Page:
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The Ikoyi London Restaurant Experience With Ibifuro Longjohn

Hey, beautiful people! Happy Sunday y’all!

I read somewhere last week about a said High-end Nigerian restaurant that just opened in central London. In my mind, I was like “Aren’t Nigerian cuisine always expensive? So what’s special?”, not until I read in detail how this restaurant operated.

Anyway, let’s cut to the chase. I got so excited when a dear friend of mine who resides in London visited that same restaurant and her review on that restaurant was brilliant. She was there with her beautiful friend and the pictures taken spoke a thousand words. I had to buzz and let her know I’d be showcasing her and her review word for word. (It was perfect, it didn’t need any edit). So all ye Londoners (“init-init?!” people), see where you can go to. Join Ibifuro as she takes us on a mouth-watering journey. Shall we begin?!

IBIFURO’S “IKOYI LONDON” EXPERIENCE
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Some weeks back, when I saw pictures from friends about the new Nigerian restaurant that just opened literally a stone throw from Picaddily circus, at the heart of central London, I was thrilled that finally, an avenue has come for Nigerian food to be showcased and presented properly to a wider audience of non Nigerians and Africans..
That the time had come for us to finally “export” and retail our cuisine in the city, just like how the Chinese or Thai people have at least one food outlet on almost every major street in Central London.
Like the name “Ikoyi” typifies affluence, it would have been so wrong for the restaurant with a grand name to be situated in Camberwell or Old Kent Road.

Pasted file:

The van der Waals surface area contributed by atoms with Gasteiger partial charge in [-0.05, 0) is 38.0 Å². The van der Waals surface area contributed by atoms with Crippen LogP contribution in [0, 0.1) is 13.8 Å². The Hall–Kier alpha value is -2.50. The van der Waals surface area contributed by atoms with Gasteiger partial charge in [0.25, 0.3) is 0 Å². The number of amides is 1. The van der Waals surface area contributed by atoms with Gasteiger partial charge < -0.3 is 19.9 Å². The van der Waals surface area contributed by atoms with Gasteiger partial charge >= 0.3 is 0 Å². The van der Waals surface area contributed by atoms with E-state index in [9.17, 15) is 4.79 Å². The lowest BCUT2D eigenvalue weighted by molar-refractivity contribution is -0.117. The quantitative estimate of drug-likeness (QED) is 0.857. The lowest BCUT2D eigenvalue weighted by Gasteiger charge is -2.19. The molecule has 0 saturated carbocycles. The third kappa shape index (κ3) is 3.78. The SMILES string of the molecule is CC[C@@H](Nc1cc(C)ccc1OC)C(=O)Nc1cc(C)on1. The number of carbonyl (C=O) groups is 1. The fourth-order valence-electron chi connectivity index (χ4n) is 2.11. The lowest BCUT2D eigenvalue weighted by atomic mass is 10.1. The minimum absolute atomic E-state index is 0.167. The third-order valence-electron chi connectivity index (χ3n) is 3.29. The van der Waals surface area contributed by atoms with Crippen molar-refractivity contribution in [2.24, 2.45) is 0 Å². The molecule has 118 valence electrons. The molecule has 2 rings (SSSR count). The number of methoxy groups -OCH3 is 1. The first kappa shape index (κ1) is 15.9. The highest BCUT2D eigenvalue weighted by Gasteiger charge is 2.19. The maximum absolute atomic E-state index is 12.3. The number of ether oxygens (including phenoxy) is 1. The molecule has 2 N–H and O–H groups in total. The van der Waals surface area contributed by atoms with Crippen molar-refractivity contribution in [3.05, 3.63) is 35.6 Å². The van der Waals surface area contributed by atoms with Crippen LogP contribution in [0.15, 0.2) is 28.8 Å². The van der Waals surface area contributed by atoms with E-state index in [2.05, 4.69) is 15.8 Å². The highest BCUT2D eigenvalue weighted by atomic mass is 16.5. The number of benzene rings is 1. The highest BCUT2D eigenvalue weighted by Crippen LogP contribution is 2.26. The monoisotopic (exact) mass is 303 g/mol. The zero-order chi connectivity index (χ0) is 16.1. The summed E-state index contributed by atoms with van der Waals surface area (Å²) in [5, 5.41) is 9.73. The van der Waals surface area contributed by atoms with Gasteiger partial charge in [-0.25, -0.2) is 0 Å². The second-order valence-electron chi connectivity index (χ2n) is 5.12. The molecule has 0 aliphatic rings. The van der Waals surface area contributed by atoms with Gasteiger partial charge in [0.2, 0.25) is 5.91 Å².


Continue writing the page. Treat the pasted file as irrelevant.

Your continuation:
It wouldn’t have done justice to the brand but despite the Nigerian name, it is important to note that the restaurant was not like the others- there was no pounded yam and egusi soup on the menu- instead the menu presented a fusion of West African and Mediterranean cuisine with a “naija twist”, that explains why the restaurant has “Garden Egg and Wild Spinach Efo” and the famous “Palm Punch” -a mixture of palm wine, Tiger nuts & Nigerian spices – on their menu.
We were received at the door by co founder Jeremy Chan, who also waited on our table and was so helpful and of good service.
We started out with “Buttermilk plantain and Smoked scotch bonnet” and ” Manx Loaghton Rib and Asùn relish” for starters, now if you have zero tolerance for spicy food, stay clear from the plantain as it was very spicy but tasty.

For mains we had “Wild Tiger Prawn with Bàngà Bisque and “Jollof rice and Smoked Bone Marrow”. I must say that the Jollof rice (or you can call it coconut Jollof rice) ranked more than I expected, and the size of a serving could feed two adults which is an improvement from what it was weeks ago.

The dessert was my favorite – coffee, roasted cumin and ùda cookie that tasted like crumbs of groundnut cake (kuli-kuli). That totally blew me away. Kuli-kuli in central London?? It’s a Waawu.

The fun cocktails like “Ikoyi Chapman” and “Palm Punch” were not bad at all but I must say that they also practice ‘African time” as we had to wait for 30 minutes before our food was served.
In all, it was a beautiful experience, the food was very delicious and tasty, and I will definitely be going there again soon.

 

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Thanks Ibifuro for this brilliant review. You told the story so well.

So dear readers, We can all agree this looks very fancy and worth the try. I’d have loved to see a popular signature  Nigerian dish on the menu. They could call it something fancy like “Hard cassava grain pudding aka “The Malleable” with a side of Sautéed Melon grits in Orìshirìshi sauce. You’re Welcome, Chef Chan! If you are a real Nigerian, you should know in a heartbeat that I meant Garri and Egusi soup.